To get shots, I set up a reward pattern. I believe in carrots for shots. I believe in practice to get the shots. You can do this with your finger, the pointy end of a carrot or the pointy end of a hoofpick. Just repeatedly lightly press one of these objects into your horses neck. Use what is considered "the triangle." By gently repeating this process you desensitize the horse in that area. When the veterinarian comes along to give the first shots it won't be such a big deal. If you've used the carrot as the poker, it's only natural that the horse will want to check out what he's being poked with. At this point you can teach them to eat carrots. The association is made. Get a shot, get a carrot. When the veterinarian comes into a horse's stall in my barn, they look forward to getting their shots because they get a carrot afterward.
How do we get good behavior for the farrier? When thinking about the process involved in shoeing or trimming, a trainer has to take into consideration the things that the horse has to do for the farrier. He has to be willing to pick up the foot. The horse has to know that he can stand on 3 legs without dying. The horse has to know that the farrier is not a chew toy, itching post or substitute leg (leaning on the smith). The horse has to stand for filing, banging and hammer blows to the feet.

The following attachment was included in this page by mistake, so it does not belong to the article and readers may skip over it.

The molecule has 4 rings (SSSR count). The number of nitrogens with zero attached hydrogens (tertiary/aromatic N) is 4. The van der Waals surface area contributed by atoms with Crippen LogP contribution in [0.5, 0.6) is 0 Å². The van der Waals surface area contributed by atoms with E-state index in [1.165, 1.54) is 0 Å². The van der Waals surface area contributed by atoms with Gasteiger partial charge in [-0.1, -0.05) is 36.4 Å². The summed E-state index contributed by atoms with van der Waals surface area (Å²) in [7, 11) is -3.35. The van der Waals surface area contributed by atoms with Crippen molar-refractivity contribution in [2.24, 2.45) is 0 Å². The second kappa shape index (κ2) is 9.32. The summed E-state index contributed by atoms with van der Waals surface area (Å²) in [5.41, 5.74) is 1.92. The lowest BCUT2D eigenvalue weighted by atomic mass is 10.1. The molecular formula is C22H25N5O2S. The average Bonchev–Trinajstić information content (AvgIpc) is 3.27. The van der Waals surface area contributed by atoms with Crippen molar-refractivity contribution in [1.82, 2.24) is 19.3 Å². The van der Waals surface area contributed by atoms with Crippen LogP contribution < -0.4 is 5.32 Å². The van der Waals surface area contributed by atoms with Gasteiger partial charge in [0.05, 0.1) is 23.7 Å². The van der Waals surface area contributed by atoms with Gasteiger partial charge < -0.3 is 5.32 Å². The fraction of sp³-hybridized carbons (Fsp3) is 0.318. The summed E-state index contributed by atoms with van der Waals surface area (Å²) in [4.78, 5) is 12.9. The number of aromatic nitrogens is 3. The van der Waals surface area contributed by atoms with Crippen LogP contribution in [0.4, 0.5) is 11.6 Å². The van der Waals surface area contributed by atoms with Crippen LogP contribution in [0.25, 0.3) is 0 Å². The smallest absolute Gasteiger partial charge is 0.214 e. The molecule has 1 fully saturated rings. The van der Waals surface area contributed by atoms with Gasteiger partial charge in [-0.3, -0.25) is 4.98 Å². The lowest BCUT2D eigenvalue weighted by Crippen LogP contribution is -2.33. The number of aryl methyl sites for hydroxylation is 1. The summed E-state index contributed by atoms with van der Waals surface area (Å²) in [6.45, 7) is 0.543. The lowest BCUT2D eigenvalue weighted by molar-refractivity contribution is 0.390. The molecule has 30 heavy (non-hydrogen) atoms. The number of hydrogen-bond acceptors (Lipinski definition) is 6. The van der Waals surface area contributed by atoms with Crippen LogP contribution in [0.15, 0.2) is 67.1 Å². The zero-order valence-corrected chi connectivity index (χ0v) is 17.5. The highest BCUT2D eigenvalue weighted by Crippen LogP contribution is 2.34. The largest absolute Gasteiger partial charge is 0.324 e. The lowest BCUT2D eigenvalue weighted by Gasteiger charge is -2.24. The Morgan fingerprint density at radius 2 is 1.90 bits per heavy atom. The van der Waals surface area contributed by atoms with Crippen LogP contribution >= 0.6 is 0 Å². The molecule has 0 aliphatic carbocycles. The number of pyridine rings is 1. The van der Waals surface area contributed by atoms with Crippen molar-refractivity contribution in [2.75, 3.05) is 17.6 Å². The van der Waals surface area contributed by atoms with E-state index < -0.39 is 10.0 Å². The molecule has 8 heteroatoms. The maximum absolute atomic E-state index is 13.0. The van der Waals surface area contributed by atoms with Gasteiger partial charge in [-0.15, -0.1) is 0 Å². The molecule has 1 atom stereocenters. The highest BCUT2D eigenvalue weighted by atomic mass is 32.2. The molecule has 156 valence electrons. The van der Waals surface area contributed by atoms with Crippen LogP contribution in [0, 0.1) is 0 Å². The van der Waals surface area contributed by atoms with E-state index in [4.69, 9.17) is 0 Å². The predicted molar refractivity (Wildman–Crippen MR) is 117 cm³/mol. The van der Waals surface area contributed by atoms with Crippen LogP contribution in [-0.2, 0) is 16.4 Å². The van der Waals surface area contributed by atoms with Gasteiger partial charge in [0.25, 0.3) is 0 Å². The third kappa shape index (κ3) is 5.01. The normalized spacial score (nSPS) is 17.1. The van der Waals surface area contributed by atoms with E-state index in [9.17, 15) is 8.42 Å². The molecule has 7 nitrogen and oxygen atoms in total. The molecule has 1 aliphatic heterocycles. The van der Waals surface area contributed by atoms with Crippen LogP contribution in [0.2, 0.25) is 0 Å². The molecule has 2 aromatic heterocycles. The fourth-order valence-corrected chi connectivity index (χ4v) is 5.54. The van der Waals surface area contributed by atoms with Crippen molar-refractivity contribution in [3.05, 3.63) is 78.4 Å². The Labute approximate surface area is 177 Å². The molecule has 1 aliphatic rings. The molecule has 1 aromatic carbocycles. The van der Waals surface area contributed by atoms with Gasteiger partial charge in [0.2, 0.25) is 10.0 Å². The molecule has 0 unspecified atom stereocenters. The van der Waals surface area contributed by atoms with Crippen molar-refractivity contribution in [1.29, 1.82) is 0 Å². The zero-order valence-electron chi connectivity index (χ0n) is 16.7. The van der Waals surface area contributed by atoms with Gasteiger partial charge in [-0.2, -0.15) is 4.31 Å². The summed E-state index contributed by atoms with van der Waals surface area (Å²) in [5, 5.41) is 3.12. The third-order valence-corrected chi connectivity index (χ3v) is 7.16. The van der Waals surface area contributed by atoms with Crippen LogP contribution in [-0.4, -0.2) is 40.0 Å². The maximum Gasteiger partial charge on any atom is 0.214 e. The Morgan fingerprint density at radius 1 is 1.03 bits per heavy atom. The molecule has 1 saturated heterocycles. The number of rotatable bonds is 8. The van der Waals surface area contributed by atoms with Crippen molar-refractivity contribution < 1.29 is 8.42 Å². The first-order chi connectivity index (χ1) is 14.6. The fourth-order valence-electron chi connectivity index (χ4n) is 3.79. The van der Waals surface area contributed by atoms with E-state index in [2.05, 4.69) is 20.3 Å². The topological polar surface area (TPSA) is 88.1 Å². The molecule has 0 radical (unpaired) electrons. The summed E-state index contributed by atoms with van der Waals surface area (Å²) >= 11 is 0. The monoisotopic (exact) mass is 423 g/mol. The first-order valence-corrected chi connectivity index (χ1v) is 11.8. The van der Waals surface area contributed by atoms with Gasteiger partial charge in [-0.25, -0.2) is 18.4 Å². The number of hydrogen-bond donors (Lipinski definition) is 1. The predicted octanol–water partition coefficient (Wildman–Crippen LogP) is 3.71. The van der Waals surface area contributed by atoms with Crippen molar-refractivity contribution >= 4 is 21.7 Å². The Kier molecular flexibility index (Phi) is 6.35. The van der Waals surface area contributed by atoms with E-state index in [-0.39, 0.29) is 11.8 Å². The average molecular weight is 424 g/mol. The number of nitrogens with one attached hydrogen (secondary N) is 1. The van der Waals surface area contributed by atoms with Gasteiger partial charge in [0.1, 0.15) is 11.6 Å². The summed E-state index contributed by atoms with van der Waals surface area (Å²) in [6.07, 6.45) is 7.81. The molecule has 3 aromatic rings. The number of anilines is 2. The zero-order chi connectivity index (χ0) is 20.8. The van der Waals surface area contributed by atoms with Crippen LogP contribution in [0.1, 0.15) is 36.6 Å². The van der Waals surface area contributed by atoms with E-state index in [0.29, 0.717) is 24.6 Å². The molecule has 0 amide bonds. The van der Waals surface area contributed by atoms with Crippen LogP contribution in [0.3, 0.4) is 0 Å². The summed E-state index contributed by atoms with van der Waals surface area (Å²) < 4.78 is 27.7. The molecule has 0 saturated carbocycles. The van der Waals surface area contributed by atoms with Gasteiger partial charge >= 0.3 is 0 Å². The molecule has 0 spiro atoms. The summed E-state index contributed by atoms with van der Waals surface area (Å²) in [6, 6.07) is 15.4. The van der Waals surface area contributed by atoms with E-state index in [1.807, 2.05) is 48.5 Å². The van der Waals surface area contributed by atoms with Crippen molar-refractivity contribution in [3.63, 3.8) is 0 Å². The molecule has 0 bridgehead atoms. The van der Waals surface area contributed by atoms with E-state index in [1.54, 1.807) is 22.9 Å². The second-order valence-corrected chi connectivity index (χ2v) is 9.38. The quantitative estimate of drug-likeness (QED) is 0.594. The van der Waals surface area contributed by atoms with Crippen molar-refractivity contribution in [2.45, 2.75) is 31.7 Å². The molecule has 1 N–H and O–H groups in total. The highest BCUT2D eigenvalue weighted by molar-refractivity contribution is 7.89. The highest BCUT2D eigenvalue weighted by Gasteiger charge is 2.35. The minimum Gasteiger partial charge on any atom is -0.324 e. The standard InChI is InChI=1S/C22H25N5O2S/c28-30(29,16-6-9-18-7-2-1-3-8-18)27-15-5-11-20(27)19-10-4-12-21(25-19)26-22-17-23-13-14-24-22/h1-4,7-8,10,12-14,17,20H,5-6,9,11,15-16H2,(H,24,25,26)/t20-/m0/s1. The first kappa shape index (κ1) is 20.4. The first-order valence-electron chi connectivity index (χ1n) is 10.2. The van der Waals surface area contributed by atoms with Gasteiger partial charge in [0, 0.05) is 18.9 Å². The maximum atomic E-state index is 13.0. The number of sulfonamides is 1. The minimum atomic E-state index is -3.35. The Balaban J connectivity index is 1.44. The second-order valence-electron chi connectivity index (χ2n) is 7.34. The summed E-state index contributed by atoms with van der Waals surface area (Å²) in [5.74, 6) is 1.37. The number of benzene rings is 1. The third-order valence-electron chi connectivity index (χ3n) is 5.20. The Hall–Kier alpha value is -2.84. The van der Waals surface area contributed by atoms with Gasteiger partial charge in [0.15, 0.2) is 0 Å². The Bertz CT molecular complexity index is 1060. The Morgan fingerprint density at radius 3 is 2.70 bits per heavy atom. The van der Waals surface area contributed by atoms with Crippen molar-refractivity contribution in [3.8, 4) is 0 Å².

To get the initial picking up of the feet, I play a lot of the Porcupine Game on the legs, forearms and hocks. If played gently, patiently and consistently enough, you can point at a baby's leg and he will pick it up. I progressively ask the youngster to hold the leg up for longer periods of time everyday. By the time we're due for the first trimming, that foal can hold up that foot happily and comfortably for 5 minutes. "Foot Up" time is added on a daily basis. When the time arrives for them to get their first set of shoes, holding up the foot for the required amount of time is a non-issue.
To further prepare them for the "nailing" experience, bang the bottom rims of the feet with a heavy handled hoofpick to simulate the "hammering the nail in" experience. Do this for 10 or 14 days before the first set of shoes. Nailing the shoe on is not a big deal when you prepare the youngster for the experience.
How do we get brushing and bathing? While still at side, long before weaning, brushing and grooming have been introduced to the baby via demonstrations and inclusions in the mare's grooming time. I like to let the babies watch everything done to mommie. They're extremely curious about things you do to mommie. The mares at the farm get brushed or bathed everyday. This offers the best opportunity to begin teaching the youngsters. Most foals will watch from the opposite side of mom as you groom the mare. Their curiosity usually gets the best of them and they come around and will actually nose the mare or the brush. At this time begin to include the baby in the grooming routine. A few strokes here, a few strokes there. Before too long they're shouting in their equine way "Me first" or "I want that too!" If you are gentle enough, patient enough and consistent enough, the baby will stand and enjoy the brush introduction. Often brush introductions done in this fashion will result in a 3 way buddy scratch between the handler, mommie and baby.